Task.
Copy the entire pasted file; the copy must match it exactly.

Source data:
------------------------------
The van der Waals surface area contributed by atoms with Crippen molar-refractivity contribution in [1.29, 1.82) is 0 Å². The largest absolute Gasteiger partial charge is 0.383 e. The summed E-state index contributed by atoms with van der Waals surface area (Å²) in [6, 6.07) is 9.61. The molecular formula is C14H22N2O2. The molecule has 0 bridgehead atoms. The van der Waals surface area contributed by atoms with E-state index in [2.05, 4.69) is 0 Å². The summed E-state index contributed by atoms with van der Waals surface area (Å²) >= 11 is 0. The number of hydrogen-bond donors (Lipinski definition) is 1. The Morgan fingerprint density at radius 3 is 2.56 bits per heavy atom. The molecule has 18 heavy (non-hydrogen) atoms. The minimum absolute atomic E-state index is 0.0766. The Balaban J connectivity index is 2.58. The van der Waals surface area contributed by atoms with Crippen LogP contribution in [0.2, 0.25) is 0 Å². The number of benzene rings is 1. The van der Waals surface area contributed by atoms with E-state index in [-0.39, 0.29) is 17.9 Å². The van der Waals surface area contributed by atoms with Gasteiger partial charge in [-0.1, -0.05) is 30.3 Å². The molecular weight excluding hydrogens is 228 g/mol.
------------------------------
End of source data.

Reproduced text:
The van der Waals surface area contributed by atoms with Crippen molar-refractivity contribution in [1.29, 1.82) is 0 Å². The largest absolute Gasteiger partial charge is 0.383 e. The summed E-state index contributed by atoms with van der Waals surface area (Å²) in [6, 6.07) is 9.61. The molecular formula is C14H22N2O2. The molecule has 0 bridgehead atoms. The van der Waals surface area contributed by atoms with E-state index in [2.05, 4.69) is 0 Å². The summed E-state index contributed by atoms with van der Waals surface area (Å²) >= 11 is 0. The number of hydrogen-bond donors (Lipinski definition) is 1. The Morgan fingerprint density at radius 3 is 2.56 bits per heavy atom. The molecule has 18 heavy (non-hydrogen) atoms. The minimum absolute atomic E-state index is 0.0766. The Balaban J connectivity index is 2.58. The van der Waals surface area contributed by atoms with Crippen LogP contribution in [0.2, 0.25) is 0 Å². The number of benzene rings is 1. The van der Waals surface area contributed by atoms with E-state index in [-0.39, 0.29) is 17.9 Å². The van der Waals surface area contributed by atoms with Gasteiger partial charge in [-0.1, -0.05) is 30.3 Å². The molecular weight excluding hydrogens is 228 g/mol.